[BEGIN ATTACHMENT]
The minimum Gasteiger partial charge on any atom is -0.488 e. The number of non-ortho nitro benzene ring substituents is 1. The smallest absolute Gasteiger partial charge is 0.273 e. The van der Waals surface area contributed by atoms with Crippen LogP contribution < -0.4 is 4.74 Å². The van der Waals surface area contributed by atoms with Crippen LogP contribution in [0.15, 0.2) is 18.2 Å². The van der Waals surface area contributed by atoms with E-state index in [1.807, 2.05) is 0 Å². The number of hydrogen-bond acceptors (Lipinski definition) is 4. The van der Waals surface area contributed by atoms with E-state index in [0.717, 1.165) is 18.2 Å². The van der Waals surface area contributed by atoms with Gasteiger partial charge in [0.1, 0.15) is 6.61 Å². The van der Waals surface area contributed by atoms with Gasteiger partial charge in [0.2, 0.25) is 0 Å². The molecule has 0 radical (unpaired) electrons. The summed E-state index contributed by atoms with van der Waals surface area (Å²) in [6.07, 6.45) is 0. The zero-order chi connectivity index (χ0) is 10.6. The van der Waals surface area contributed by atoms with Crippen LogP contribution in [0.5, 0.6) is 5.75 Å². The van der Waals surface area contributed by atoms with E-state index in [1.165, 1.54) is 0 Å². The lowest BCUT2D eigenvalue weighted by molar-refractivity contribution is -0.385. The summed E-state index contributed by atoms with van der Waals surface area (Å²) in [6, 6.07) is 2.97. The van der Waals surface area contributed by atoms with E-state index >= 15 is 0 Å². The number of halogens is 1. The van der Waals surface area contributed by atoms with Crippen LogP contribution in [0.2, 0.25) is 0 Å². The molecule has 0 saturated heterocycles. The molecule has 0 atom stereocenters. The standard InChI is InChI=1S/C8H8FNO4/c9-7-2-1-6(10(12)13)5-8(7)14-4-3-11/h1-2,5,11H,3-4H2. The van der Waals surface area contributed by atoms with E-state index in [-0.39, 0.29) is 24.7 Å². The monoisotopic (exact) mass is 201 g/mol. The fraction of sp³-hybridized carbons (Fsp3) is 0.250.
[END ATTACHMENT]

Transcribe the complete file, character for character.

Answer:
The minimum Gasteiger partial charge on any atom is -0.488 e. The number of non-ortho nitro benzene ring substituents is 1. The smallest absolute Gasteiger partial charge is 0.273 e. The van der Waals surface area contributed by atoms with Crippen LogP contribution < -0.4 is 4.74 Å². The van der Waals surface area contributed by atoms with Crippen LogP contribution in [0.15, 0.2) is 18.2 Å². The van der Waals surface area contributed by atoms with E-state index in [1.807, 2.05) is 0 Å². The number of hydrogen-bond acceptors (Lipinski definition) is 4. The van der Waals surface area contributed by atoms with E-state index in [0.717, 1.165) is 18.2 Å². The van der Waals surface area contributed by atoms with Gasteiger partial charge in [0.1, 0.15) is 6.61 Å². The van der Waals surface area contributed by atoms with Gasteiger partial charge in [0.2, 0.25) is 0 Å². The molecule has 0 radical (unpaired) electrons. The summed E-state index contributed by atoms with van der Waals surface area (Å²) in [6.07, 6.45) is 0. The zero-order chi connectivity index (χ0) is 10.6. The van der Waals surface area contributed by atoms with Crippen LogP contribution in [0.5, 0.6) is 5.75 Å². The van der Waals surface area contributed by atoms with E-state index in [1.165, 1.54) is 0 Å². The lowest BCUT2D eigenvalue weighted by molar-refractivity contribution is -0.385. The summed E-state index contributed by atoms with van der Waals surface area (Å²) in [6, 6.07) is 2.97. The van der Waals surface area contributed by atoms with E-state index >= 15 is 0 Å². The number of halogens is 1. The van der Waals surface area contributed by atoms with Crippen LogP contribution in [0.2, 0.25) is 0 Å². The molecule has 0 saturated heterocycles. The molecule has 0 atom stereocenters. The standard InChI is InChI=1S/C8H8FNO4/c9-7-2-1-6(10(12)13)5-8(7)14-4-3-11/h1-2,5,11H,3-4H2. The van der Waals surface area contributed by atoms with E-state index in [-0.39, 0.29) is 24.7 Å². The monoisotopic (exact) mass is 201 g/mol. The fraction of sp³-hybridized carbons (Fsp3) is 0.250.